An effective sales enablement team has dedicated resources, a clear sense of purpose and a commitment to educating salespeople and clients, said MSP executive Gary Elliott during a presentation to fellow solution providers Sunday.
Sales enablement is the rope or wire that ties an organization's sales, engineering, operations and service delivery functions together, according to Elliott, vice president of sales enablement for Dallas-based Magna5. Functions such as product management, vendor management, quoting and pricing, training and sales engineering can fall under the sales enablement purview, Elliott said, speaking during the XChange Solution Provider 2017, hosted by CRN parent The Channel Company this week in National Harbor, Md.
"Sales enablement is all about developing a strategy that makes your sales reps more efficient and effective throughout entire sales process," said Elliott. "You need to make sure that this is front and center in your organization."
Sales enablement teams have become increasingly commonplace in the business world, Elliott said, noting that more than two-thirds of firms with revenues exceeding $500 million, over half of companies with sales between $25 million and $500 million, and more than a third of business with revenue under $25 million rely on sales enablement.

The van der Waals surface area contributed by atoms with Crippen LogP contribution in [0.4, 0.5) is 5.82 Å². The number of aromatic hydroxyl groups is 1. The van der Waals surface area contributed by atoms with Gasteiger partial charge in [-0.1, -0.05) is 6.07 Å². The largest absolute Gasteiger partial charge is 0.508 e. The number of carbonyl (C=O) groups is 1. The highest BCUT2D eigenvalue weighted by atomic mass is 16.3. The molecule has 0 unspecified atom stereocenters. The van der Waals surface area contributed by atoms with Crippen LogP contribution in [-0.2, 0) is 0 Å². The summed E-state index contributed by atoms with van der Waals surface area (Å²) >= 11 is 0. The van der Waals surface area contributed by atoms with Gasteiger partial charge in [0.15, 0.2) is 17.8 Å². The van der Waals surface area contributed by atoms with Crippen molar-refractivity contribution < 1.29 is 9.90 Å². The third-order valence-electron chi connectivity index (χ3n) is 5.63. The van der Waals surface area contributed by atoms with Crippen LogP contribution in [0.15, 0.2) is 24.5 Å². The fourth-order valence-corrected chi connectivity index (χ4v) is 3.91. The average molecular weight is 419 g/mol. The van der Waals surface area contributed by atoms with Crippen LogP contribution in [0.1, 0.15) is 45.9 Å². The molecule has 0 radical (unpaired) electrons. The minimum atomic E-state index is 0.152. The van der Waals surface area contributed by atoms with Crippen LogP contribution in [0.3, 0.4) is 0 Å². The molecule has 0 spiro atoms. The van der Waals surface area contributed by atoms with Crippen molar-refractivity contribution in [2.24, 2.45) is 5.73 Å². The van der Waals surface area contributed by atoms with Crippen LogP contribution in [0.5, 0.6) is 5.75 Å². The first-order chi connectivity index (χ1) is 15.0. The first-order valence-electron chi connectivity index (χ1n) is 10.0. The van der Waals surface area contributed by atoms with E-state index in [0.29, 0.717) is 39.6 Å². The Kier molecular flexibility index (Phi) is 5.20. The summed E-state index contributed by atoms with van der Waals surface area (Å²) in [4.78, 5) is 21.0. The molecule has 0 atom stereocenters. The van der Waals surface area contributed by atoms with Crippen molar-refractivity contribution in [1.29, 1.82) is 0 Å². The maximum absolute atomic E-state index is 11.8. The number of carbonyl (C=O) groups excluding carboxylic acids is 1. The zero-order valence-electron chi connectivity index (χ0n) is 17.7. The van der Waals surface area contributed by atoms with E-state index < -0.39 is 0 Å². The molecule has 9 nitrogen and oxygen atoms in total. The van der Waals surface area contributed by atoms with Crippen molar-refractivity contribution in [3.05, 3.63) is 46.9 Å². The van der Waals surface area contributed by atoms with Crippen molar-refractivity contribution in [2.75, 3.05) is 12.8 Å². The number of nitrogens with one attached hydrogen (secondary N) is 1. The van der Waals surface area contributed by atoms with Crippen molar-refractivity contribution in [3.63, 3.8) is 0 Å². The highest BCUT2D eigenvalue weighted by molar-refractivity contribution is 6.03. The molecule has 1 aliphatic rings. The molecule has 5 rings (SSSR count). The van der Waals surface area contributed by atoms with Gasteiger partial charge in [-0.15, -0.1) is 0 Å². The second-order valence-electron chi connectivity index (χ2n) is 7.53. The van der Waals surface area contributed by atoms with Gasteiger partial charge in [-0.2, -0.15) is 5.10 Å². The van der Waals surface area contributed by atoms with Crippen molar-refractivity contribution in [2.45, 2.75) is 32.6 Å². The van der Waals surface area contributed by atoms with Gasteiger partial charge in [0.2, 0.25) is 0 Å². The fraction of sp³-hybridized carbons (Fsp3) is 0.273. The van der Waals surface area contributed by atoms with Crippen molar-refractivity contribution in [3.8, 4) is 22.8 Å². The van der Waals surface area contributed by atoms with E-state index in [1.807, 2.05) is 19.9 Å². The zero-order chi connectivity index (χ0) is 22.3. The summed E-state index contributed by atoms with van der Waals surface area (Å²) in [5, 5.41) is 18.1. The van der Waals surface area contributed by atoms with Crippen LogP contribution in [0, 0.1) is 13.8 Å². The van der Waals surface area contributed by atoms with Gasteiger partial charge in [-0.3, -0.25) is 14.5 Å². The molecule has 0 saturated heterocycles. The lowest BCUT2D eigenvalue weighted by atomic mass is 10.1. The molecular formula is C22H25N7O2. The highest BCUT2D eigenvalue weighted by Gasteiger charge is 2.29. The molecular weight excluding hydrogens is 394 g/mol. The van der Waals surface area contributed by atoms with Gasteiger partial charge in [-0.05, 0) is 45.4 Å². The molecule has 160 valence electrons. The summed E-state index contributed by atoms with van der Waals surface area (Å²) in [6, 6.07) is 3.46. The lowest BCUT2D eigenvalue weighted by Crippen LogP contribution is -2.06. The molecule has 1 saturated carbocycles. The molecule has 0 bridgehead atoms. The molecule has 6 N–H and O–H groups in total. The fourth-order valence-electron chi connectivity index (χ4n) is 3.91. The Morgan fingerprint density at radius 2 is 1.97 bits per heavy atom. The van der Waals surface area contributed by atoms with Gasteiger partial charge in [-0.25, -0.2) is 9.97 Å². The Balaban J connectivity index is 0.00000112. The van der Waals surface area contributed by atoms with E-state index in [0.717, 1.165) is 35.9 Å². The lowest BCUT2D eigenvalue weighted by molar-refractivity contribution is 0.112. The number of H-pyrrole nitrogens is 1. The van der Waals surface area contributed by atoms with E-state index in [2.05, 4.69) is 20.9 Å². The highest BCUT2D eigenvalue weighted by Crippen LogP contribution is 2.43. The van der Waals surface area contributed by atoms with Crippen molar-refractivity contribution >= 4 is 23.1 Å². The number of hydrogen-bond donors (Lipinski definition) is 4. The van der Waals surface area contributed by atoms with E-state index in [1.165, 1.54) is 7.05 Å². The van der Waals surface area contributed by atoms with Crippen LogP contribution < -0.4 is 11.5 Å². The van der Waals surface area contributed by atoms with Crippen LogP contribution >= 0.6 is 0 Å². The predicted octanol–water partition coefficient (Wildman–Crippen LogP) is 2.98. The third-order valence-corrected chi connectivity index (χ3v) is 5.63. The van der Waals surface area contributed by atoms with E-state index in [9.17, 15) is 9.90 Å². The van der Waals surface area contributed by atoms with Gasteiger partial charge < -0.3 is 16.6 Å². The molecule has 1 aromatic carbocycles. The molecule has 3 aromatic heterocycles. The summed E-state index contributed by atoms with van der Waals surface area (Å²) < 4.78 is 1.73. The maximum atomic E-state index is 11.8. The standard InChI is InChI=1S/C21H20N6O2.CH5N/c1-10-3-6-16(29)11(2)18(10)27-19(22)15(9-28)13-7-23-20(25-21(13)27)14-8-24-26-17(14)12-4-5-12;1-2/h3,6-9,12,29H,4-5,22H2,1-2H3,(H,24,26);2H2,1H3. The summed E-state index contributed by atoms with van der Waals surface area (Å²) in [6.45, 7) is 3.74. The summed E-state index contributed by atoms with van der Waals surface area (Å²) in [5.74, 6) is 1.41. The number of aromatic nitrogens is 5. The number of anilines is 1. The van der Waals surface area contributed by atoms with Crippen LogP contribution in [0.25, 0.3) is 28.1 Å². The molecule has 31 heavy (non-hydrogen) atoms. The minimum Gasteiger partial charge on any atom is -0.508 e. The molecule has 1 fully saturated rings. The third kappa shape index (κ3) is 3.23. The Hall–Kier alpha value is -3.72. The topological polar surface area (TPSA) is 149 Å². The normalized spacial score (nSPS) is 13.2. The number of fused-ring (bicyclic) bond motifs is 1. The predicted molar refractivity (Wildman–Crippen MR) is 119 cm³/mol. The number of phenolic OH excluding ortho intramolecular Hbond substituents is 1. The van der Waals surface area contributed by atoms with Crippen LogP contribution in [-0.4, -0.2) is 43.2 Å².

"I see this as continuing to grow," Elliott said. "Either you do it right, or you don't do it at all."
A differentiated education and training experience is one of the key achievements of a sales enablement team, Elliott said. The sales enablement team should teach the sales organization what types of clients to hunt for, what to say once the salespeople reach the prospective customer, and how to pose the deal in a manner that makes the value readily apparent to a client, he said.
"We should hire a bunch of teachers to work in sales enablement," Elliott said.
Once the initial training is done, the sales enablement team should join salespeople out in the field, riding along with them to client appointments and ensuring that customer feedback is heard and results in appropriate modifications to the message.
"Make sure there's ongoing education," Elliott said. "Otherwise, the information shared is stale."
Additionally, Elliott said organizations should turn to their sales enablement teams – and not sales managers – to train salespeople that are new to the company.